For half a century, Joe Schlesinger didn't know who saved his life.
The former CBC foreign correspondent was 11 years old when he, his brother and more than 200 other children were placed on a train that whisked them away from Nazi-occupied Czechoslovakia to the Netherlands in June of 1939, just months before the start of the Second World War.
The man behind their escape, British stockbroker Nicholas Winton, was an unsung hero until his wife stumbled upon a scrapbook with the names of children her husband helped save from concentration camps and almost certain death. In the unmasking of his role in the rescue of 669 mostly Jewish children, a long-held mystery was solved and scores of friendships were born.
Mr. Winton, who died Wednesday at the age of 106, became a father figure to Mr. Schlesinger, said the 87-year-old Toronto resident. Mr. Schlesinger's parents died in the Holocaust.
"He became my role model in every way. In a way, he became my father. We became pretty close," Mr. Schlesinger said. "He was a good man throughout his life."
Indeed, Mr. Winton performed many good deeds. He worked for organizations that aided refugees and helped found a charity that operates nursing homes. In 1983, he received the Order of the British Empire for his charity work.
Many helped in the effort to rescue the Czechoslovak children, but Mr. Schlesinger believes their escape would not have succeeded without Mr. Winton.
In an article for CBC last year, Mr. Schlesinger wrote: "What set him apart was that while the rest were mostly teachers and charity workers, Winton was a businessman, a London stockbroker, who knew how to organize, raise money, publicize, deal with bureaucracies and persuade people."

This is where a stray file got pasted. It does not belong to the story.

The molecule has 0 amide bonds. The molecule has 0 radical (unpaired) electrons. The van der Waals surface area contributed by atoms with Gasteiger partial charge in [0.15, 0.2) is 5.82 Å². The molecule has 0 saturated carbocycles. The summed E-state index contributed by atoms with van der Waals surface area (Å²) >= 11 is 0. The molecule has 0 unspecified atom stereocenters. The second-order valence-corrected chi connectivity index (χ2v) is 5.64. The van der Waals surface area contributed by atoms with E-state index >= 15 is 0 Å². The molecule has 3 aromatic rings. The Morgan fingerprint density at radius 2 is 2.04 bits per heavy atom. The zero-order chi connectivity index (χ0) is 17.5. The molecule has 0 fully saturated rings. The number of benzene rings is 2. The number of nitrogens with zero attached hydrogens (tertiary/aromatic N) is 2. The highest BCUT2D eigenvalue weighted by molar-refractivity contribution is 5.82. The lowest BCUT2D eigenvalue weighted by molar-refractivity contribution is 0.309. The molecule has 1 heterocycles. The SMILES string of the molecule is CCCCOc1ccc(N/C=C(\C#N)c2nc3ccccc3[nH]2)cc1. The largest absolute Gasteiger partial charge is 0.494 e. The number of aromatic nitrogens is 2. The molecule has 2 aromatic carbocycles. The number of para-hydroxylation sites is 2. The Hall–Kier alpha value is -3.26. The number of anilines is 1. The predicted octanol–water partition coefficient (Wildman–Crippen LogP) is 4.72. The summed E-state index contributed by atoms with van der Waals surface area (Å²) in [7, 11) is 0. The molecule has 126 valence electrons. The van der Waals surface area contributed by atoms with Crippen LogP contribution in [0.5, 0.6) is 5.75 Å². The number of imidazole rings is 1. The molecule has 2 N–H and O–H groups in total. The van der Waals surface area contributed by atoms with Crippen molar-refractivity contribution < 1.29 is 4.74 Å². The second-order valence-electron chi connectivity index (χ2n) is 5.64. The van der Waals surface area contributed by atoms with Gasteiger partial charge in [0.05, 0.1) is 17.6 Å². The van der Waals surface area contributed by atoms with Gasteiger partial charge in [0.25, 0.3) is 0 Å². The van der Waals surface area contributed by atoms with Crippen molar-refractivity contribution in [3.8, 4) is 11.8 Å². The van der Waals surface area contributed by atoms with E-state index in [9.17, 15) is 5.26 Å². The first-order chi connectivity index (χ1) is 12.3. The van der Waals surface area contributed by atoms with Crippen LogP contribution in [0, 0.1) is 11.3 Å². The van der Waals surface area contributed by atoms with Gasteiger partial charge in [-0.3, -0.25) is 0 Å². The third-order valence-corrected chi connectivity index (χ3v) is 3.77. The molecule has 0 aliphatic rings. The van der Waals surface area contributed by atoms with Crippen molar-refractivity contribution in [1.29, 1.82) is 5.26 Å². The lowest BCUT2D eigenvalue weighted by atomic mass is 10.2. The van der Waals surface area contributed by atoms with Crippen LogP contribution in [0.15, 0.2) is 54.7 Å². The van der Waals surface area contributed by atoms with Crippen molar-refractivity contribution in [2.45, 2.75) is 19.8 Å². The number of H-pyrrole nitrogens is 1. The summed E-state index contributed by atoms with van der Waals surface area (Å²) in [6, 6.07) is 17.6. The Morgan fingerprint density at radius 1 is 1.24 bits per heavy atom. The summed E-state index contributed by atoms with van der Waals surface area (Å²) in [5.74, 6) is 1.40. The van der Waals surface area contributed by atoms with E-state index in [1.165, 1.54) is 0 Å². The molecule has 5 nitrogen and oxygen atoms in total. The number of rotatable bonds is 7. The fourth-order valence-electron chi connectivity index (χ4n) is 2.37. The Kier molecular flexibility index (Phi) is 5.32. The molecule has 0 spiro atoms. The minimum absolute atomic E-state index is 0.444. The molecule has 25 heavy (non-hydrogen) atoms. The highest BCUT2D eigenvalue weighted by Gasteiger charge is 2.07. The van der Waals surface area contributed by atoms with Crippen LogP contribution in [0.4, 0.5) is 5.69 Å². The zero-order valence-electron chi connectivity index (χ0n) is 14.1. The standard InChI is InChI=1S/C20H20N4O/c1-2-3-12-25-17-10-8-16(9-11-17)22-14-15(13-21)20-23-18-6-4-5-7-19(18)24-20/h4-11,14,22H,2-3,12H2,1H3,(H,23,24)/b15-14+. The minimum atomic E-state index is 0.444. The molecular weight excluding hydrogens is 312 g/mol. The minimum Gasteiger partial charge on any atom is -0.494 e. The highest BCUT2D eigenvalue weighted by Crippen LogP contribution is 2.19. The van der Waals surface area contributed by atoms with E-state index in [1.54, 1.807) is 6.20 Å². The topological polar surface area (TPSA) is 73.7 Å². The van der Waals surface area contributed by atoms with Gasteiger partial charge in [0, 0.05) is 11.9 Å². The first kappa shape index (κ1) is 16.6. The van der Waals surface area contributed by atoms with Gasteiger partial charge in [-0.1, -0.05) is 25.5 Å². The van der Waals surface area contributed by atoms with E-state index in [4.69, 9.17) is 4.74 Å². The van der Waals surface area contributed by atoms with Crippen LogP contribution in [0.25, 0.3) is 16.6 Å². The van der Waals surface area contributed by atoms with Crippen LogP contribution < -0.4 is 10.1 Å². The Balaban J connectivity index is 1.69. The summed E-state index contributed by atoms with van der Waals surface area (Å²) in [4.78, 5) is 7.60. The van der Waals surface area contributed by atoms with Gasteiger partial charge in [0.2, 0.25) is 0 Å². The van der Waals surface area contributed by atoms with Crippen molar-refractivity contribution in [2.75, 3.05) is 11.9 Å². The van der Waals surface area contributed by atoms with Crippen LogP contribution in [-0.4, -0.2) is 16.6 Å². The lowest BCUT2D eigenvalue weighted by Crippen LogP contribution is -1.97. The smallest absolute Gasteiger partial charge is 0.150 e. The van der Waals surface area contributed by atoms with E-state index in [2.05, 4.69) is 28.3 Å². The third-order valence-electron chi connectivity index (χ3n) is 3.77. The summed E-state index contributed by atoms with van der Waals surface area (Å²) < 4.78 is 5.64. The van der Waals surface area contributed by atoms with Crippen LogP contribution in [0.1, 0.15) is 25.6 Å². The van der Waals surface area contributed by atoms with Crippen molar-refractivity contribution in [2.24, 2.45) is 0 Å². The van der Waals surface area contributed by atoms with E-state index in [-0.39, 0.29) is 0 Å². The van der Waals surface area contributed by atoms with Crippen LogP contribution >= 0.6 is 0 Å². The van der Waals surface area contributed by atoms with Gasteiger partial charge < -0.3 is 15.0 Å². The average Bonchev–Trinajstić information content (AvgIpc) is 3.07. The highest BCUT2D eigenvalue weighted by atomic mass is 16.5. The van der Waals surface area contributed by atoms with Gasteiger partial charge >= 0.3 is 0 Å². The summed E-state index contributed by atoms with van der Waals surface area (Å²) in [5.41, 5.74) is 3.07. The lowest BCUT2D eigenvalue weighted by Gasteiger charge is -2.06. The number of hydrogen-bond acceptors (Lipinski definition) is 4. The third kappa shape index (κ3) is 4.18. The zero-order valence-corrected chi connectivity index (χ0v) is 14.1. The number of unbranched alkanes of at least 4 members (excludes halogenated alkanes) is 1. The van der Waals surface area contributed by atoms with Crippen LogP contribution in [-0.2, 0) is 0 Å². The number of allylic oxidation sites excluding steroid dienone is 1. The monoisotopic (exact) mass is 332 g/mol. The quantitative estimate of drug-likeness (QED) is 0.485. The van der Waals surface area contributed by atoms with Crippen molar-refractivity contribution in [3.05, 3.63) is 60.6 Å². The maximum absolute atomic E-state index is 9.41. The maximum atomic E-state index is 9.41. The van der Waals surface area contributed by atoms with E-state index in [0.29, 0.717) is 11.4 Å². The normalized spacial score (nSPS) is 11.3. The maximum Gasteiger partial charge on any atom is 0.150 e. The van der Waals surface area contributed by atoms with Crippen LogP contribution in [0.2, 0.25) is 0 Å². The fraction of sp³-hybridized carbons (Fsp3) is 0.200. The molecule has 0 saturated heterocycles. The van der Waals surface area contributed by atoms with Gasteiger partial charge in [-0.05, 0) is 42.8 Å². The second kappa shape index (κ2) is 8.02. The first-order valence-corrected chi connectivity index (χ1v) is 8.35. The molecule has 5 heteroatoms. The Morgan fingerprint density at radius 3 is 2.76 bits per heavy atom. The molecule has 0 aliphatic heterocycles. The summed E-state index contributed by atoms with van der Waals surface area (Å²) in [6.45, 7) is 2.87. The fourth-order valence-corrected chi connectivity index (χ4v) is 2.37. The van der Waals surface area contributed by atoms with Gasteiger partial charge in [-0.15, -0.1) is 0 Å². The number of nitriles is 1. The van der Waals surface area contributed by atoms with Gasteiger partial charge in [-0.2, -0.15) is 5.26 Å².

Mr. Schlesinger and Mr. Winton spoke often over the years. When Mr. Schlesinger asked how he was a few months ago, Mr. Winton responded: "I'm fine from the neck up," Mr. Schlesinger recalled.
Mr. Winton broke his hip a few years ago and was largely confined to a chair and bed, Mr. Schlesinger said.
A modest man, Mr. Winton was never entirely comfortable with all the accolades he received, but Mr. Schlesinger suspects he took some joy from the honours, which included knighthood from the Queen.
Asked what lessons he learned from Mr. Winton, Mr. Schlesinger summed them up in one word: humanism. Mr. Winton taught him what it means to live life in service of others, for the good of humanity.
"He did good all his life," Mr. Schlesinger said. "All his life, he was a role model for everybody."
Last year, Mr. Winton had a grand birthday party with about 100 guests. Many of them had been passengers on his trains.
"Nicky's humanitarian feat has become a highly emotional bond that has tied us not just to him but also to each other," Mr. Schlesinger wrote for CBC last year.
"We have become 'Nicky's children' in real life, a huge family that includes not just the 669 who were on his trains but also our children and their offspring, a group that now numbers more than 6,000."
With a report from The New York Times